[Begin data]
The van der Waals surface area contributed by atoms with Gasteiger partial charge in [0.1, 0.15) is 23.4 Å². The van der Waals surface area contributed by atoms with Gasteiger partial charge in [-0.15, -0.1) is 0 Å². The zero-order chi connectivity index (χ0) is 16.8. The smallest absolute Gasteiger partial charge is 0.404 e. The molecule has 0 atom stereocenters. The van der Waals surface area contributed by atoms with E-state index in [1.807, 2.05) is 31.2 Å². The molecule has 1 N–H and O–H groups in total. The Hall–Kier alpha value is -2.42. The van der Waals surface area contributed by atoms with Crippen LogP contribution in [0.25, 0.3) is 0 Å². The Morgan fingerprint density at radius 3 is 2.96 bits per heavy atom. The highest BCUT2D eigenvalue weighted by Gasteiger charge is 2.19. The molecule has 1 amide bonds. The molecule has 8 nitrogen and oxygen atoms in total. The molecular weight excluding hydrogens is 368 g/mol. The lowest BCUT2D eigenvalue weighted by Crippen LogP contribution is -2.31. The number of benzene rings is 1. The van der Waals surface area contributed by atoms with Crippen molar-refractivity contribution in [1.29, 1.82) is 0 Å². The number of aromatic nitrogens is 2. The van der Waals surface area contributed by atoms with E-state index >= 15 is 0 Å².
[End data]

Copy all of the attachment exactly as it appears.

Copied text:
The van der Waals surface area contributed by atoms with Gasteiger partial charge in [0.1, 0.15) is 23.4 Å². The van der Waals surface area contributed by atoms with Gasteiger partial charge in [-0.15, -0.1) is 0 Å². The zero-order chi connectivity index (χ0) is 16.8. The smallest absolute Gasteiger partial charge is 0.404 e. The molecule has 0 atom stereocenters. The van der Waals surface area contributed by atoms with E-state index in [1.807, 2.05) is 31.2 Å². The molecule has 1 N–H and O–H groups in total. The Hall–Kier alpha value is -2.42. The van der Waals surface area contributed by atoms with Crippen LogP contribution in [0.25, 0.3) is 0 Å². The Morgan fingerprint density at radius 3 is 2.96 bits per heavy atom. The highest BCUT2D eigenvalue weighted by Gasteiger charge is 2.19. The molecule has 1 amide bonds. The molecule has 8 nitrogen and oxygen atoms in total. The molecular weight excluding hydrogens is 368 g/mol. The lowest BCUT2D eigenvalue weighted by Crippen LogP contribution is -2.31. The number of benzene rings is 1. The van der Waals surface area contributed by atoms with Crippen molar-refractivity contribution in [1.29, 1.82) is 0 Å². The number of aromatic nitrogens is 2. The van der Waals surface area contributed by atoms with E-state index >= 15 is 0 Å².